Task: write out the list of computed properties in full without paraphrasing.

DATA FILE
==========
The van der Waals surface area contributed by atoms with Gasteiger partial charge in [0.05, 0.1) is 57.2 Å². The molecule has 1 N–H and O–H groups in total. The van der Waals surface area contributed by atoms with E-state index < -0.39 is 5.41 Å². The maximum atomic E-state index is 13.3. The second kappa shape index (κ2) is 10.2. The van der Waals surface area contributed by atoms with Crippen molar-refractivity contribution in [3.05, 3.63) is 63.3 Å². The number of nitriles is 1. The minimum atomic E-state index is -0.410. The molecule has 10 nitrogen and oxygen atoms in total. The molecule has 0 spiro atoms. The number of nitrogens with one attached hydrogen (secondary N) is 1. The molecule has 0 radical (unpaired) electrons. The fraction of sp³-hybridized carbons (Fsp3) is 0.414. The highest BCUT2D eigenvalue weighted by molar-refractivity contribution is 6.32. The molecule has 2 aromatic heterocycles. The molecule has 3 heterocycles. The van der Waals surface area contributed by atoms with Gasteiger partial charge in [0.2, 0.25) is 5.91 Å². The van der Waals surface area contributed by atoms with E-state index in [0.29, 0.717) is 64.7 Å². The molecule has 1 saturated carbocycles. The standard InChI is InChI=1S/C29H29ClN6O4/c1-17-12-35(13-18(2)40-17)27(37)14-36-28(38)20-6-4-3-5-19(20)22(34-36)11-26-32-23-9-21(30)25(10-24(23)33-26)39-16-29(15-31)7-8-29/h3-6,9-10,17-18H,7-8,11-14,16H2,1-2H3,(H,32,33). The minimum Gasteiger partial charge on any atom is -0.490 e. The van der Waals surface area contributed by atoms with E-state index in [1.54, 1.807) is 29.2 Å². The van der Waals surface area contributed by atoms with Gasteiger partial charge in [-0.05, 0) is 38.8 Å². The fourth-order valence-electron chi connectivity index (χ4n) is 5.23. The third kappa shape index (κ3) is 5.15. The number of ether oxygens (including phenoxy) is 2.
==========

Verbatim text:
The van der Waals surface area contributed by atoms with Gasteiger partial charge in [0.05, 0.1) is 57.2 Å². The molecule has 1 N–H and O–H groups in total. The van der Waals surface area contributed by atoms with E-state index < -0.39 is 5.41 Å². The maximum atomic E-state index is 13.3. The second kappa shape index (κ2) is 10.2. The van der Waals surface area contributed by atoms with Crippen molar-refractivity contribution in [3.05, 3.63) is 63.3 Å². The number of nitriles is 1. The minimum atomic E-state index is -0.410. The molecule has 10 nitrogen and oxygen atoms in total. The molecule has 0 spiro atoms. The number of nitrogens with one attached hydrogen (secondary N) is 1. The molecule has 0 radical (unpaired) electrons. The fraction of sp³-hybridized carbons (Fsp3) is 0.414. The highest BCUT2D eigenvalue weighted by molar-refractivity contribution is 6.32. The molecule has 2 aromatic heterocycles. The molecule has 3 heterocycles. The van der Waals surface area contributed by atoms with Gasteiger partial charge in [0.2, 0.25) is 5.91 Å². The van der Waals surface area contributed by atoms with E-state index in [0.29, 0.717) is 64.7 Å². The molecule has 1 saturated carbocycles. The standard InChI is InChI=1S/C29H29ClN6O4/c1-17-12-35(13-18(2)40-17)27(37)14-36-28(38)20-6-4-3-5-19(20)22(34-36)11-26-32-23-9-21(30)25(10-24(23)33-26)39-16-29(15-31)7-8-29/h3-6,9-10,17-18H,7-8,11-14,16H2,1-2H3,(H,32,33). The minimum Gasteiger partial charge on any atom is -0.490 e. The van der Waals surface area contributed by atoms with E-state index in [1.54, 1.807) is 29.2 Å². The van der Waals surface area contributed by atoms with Gasteiger partial charge in [-0.05, 0) is 38.8 Å². The fourth-order valence-electron chi connectivity index (χ4n) is 5.23. The third kappa shape index (κ3) is 5.15. The number of ether oxygens (including phenoxy) is 2.